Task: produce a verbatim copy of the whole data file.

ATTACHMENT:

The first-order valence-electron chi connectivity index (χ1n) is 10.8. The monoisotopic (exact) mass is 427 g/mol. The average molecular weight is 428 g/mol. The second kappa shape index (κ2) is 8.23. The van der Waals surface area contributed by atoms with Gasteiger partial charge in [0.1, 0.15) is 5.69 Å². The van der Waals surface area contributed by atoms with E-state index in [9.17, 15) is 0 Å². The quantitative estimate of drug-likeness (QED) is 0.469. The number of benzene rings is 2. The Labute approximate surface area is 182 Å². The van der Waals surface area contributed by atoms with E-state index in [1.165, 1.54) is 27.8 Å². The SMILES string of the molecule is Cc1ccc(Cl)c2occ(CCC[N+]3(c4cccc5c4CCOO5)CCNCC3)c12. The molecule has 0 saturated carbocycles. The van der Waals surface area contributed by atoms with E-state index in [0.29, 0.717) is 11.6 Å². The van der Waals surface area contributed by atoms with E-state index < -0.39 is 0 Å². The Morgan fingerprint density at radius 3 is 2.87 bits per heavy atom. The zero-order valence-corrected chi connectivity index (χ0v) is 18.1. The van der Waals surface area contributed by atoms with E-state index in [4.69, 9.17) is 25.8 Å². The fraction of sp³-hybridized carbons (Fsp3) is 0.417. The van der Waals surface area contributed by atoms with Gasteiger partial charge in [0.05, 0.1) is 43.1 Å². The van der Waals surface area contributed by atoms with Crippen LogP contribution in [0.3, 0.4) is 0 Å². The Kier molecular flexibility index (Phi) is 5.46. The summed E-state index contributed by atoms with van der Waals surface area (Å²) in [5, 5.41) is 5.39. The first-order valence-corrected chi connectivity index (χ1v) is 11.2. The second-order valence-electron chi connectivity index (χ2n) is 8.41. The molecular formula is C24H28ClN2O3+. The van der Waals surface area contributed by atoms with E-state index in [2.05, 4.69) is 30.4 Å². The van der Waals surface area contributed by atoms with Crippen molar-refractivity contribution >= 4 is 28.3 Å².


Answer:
The first-order valence-electron chi connectivity index (χ1n) is 10.8. The monoisotopic (exact) mass is 427 g/mol. The average molecular weight is 428 g/mol. The second kappa shape index (κ2) is 8.23. The van der Waals surface area contributed by atoms with Gasteiger partial charge in [0.1, 0.15) is 5.69 Å². The van der Waals surface area contributed by atoms with E-state index in [9.17, 15) is 0 Å². The quantitative estimate of drug-likeness (QED) is 0.469. The number of benzene rings is 2. The Labute approximate surface area is 182 Å². The van der Waals surface area contributed by atoms with E-state index in [1.165, 1.54) is 27.8 Å². The SMILES string of the molecule is Cc1ccc(Cl)c2occ(CCC[N+]3(c4cccc5c4CCOO5)CCNCC3)c12. The molecule has 0 saturated carbocycles. The van der Waals surface area contributed by atoms with E-state index in [0.29, 0.717) is 11.6 Å². The van der Waals surface area contributed by atoms with E-state index < -0.39 is 0 Å². The Morgan fingerprint density at radius 3 is 2.87 bits per heavy atom. The zero-order valence-corrected chi connectivity index (χ0v) is 18.1. The van der Waals surface area contributed by atoms with E-state index in [4.69, 9.17) is 25.8 Å². The fraction of sp³-hybridized carbons (Fsp3) is 0.417. The van der Waals surface area contributed by atoms with Gasteiger partial charge in [0.05, 0.1) is 43.1 Å². The van der Waals surface area contributed by atoms with Crippen LogP contribution in [0.3, 0.4) is 0 Å². The Kier molecular flexibility index (Phi) is 5.46. The summed E-state index contributed by atoms with van der Waals surface area (Å²) in [5, 5.41) is 5.39. The first-order valence-corrected chi connectivity index (χ1v) is 11.2. The second-order valence-electron chi connectivity index (χ2n) is 8.41. The molecular formula is C24H28ClN2O3+. The van der Waals surface area contributed by atoms with E-state index in [2.05, 4.69) is 30.4 Å². The van der Waals surface area contributed by atoms with Crippen molar-refractivity contribution >= 4 is 28.3 Å².